singapore companies created more value than other companies globally

Singapore companies are top value creators

Singapore-listed companies are among the top value creators in Southeast Asia. In terms of total shareholder return (TSR), a Singapore-listed company has a return of 36 per cent over the past five years on the average. This is considerably higher than the global average of 17 per cent and the Southeast Asia average of 32 per cent.

The Business Times article provides a breakdown of the TSR of some Singapore-listed companies. Read the following article to find out more.

S’pore companies in top value-creating firms list

Investors looking for companies that generate good shareholder returns need look no further than the local bourse. Singapore Exchange-listed companies have shown up on the radar as among top value creators in South-east Asia. Twenty-one of them made the league table of the top 50 South-east Asian companies for total shareholder return (TSR) over the past five years, driven by capital gains and cashflow yields.

The Boston Consulting Group ranked 184 companies listed on the primary exchanges of Singapore, Indonesia, Malaysia and Thailand. Companies must have had a market cap of US$500 million or more as at June 30, with at least five years of public information available. Sixty-one such companies are listed in Singapore, 55 in Malaysia, 35 in Indonesia and 33 in Thailand.

On average, a Singapore-listed company had a TSR of 36 per cent over the past five years, versus the global average of 17 per cent for the top 650 companies in the world and the South-east Asian average of 32 per cent. Blue chips like Singapore Exchange (SGX), Singapore Petroleum Co (SPC), SembCorp Industries, Keppel Corporation, Jardine Cycle and Carriage and CapitaLand earned spots in the top 50.

This is no surprise, says Terence Wong, co-head of research at DMG & Partners Securities, who notes that many of these Singapore companies are regional powerhouses and have benefited from the region’s robust growth in recent years.

Many have also benefited from cyclical upturns in their industries, says CIMB-GK research head Kenneth Ng. “Singapore companies generally tend to have very good governance and tend to return cash to shareholders by ways of dividends or special capital payouts.”

SGX, the only Singapore financial institution in the top 50, generated five-year TSR of 86 per cent between 2003 and 2007 in tandem with an uptrend in stockmarket performance, during which the Straits Times Index surged 166 per cent from 1,302.85 points at end-2003 to 3,465.63 by end-2007. Sectoral strengths have played out. Property companies Keppel Land, CapitaLand, Guocoland and Wing Tai made the list as they rode the global property boom, particularly in 2006 and 2007. Healthcare providers Parkway Holdings and Raffles Medical Group each generated TSR of 55 per cent between 2003 and 2007.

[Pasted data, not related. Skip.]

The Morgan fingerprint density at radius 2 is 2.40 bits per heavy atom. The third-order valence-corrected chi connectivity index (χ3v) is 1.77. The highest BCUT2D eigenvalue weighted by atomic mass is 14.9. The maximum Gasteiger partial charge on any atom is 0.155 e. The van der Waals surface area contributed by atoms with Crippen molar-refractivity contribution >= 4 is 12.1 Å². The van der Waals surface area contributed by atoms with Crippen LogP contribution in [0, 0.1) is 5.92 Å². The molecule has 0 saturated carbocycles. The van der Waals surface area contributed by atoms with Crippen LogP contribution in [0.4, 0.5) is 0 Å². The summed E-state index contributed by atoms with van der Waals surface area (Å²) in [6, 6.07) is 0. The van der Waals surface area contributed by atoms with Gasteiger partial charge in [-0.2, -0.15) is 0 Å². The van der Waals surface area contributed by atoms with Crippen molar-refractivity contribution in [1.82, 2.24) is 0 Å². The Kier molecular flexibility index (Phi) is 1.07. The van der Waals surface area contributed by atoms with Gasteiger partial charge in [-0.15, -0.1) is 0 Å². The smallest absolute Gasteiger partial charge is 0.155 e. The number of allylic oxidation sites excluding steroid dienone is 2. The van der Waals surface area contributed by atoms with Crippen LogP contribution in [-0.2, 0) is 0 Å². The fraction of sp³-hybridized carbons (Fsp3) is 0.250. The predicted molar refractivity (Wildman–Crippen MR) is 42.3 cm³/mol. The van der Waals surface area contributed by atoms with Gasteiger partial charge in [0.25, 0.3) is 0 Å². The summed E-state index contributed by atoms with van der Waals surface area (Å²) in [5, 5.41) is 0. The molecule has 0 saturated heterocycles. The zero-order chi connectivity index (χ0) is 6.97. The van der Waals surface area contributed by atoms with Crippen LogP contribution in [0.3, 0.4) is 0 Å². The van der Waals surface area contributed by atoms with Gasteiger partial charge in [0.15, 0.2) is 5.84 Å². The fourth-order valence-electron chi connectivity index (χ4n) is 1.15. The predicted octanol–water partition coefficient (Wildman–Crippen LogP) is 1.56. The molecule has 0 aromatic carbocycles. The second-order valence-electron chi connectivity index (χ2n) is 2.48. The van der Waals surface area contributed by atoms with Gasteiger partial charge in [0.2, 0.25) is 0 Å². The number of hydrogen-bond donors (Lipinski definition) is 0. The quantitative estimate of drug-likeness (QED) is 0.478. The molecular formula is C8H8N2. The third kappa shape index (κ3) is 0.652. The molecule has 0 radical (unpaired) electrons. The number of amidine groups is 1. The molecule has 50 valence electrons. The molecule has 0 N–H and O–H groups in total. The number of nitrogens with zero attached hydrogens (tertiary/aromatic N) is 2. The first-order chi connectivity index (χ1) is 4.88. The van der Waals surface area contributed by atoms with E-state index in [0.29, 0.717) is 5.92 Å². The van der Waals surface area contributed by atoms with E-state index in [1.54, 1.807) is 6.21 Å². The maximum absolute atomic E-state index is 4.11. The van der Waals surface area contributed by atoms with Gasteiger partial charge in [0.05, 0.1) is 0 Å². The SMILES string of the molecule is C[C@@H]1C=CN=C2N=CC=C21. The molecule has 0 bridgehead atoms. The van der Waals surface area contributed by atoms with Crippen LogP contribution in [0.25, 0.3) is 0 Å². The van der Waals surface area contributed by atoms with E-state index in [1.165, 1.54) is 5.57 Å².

Oil and gas players also enjoyed high TSR, buoyed by burgeoning orders for vessels and rigs, against a backdrop of ageing fleets and booming oil and gas exploration and production sparked by the surge in oil prices. SPC generated 71 per cent five-year TSR while Jaya Holdings’ TSR grew 67 per cent and Keppel Corp’s increased 61 per cent in the same period.

“The likes of Keppel Corp have benefited from the rise in the oil and gas industry because for the past five years, they were boom years for this sector,” says DMG’s Mr Wong.

But with these cyclical strengths tapering off with the economic downturn, the previous high TSRs of some of these companies no longer look sustainable, analysts reckon. For instance, Golden Agri Resources, whose TSR between 2003 and 2007 surged 114 per cent, could see downward pressure from its recent share price slump following the melt-down in crude oil and crude palm oil (CPO) prices.

Many Singapore companies have already done much of their capital distribution, having started in an over-capitalised position with spare capital to return some five years ago, says CIMB-GK’s Mr Ng. “I don’t think TSRs will stay at that kind of high level.”

Dinesh Khanna, a principal at BCG Singapore and head of BCG’s Corporate Development Practice in South-east Asia, believes the global economic crisis will cause some pain to Singapore firms as no market is immune. Like their overseas peers, many Singapore companies have marked declines in TSR in the first half of this year in the heat of broad market sell-offs. But the relatively healthy balance sheets of Singapore companies will help them ride the economic storm, he says.

Companies could sustain their TSRs if they continue to secure strong cashflow yields, Mr Ng reckons, citing the telcos and transport companies among such firms.

Mr Wong believes the more resilient companies that could fend off value erosion could be agricultural companies given the strong underlying demand for food, and telcos for their generous dividend payouts.

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